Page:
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  6. Buggy Chief

    Buggy Chief United States Active Member Active Member

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    thanks for all the replies and input....very helpful!
     
  7. projectnut

    projectnut United States Active Member Active Member

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    I'm not sure I would buy any measuring tools sight unseen unless the seller offers a return guarantee. The Starrett 711 or "last Word" indicators have been around for in the neighborhood of 70 years. Many on eBay and other auction sites are from the 50's and 60's and show their age. One of the main problems with them is the older they get the more tendency they have to get sticky. I have 4 in the shop and 3 of them have started to stick. The only one that is still flawless is the one I purchased new in the early 1980's. The other 3 came from fellow workers that retired and sold off some of their tools. They all worked fine for a while but I know they are much older than the one I purchased new. I can send them out for repair, but past experience has shown that the cost of repair is nearly the same as the cost of buying new.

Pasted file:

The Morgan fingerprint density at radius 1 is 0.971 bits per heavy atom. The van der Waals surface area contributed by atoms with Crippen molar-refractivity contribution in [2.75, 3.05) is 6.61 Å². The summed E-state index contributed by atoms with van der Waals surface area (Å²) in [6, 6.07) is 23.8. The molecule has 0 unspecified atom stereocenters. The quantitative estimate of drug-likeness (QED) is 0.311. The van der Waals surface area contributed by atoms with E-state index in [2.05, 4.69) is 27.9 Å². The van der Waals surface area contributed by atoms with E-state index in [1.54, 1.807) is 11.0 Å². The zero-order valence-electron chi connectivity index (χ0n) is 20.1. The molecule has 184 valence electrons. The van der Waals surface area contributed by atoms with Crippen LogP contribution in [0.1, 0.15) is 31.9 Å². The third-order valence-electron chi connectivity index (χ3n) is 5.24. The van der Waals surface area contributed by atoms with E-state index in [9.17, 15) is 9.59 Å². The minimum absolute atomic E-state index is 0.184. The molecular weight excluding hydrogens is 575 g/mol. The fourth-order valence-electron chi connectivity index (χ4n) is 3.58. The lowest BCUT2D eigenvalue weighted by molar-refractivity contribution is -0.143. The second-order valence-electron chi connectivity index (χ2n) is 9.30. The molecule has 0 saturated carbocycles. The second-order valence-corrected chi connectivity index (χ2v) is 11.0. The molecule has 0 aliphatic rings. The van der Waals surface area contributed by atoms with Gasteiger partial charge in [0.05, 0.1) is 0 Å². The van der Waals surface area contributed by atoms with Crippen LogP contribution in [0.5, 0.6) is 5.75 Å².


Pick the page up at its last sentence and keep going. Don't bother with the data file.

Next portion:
I also have a Brown & Sharpe 321b test indicator and a Mitutoyo 513-202 test indicator. Both of these are about the same age as the Starrett I purchased new yet work much smoother.

    As a side note the first indicator I purchased new was a Starrett 196 back plunger style like this.
    http://www.ebay.com/itm/Starrett-di...322683?hash=item3d2c6ca4fb:g:3EEAAOSwEzxYO50C
    Again it was in the early 1980's and it still works flawlessly today. They're great for use on a surface plate, between centers, and of course foe tramming the mills.

    A few years ago a former fellow employee offered me another one at a price I couldn't refuse.
    http://www.ebay.com/itm/Starrett-No...384786?hash=item3d2c9b5e52:g:LmcAAOSwux5YPjou
    It's much older than the one I purchased in that it's in a wooden box. This one must have led a sheltered life because it to works flawlessly. The only drawback to both of these indicators is that they only measure in increments of .001"
     
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  8. Bill Gruby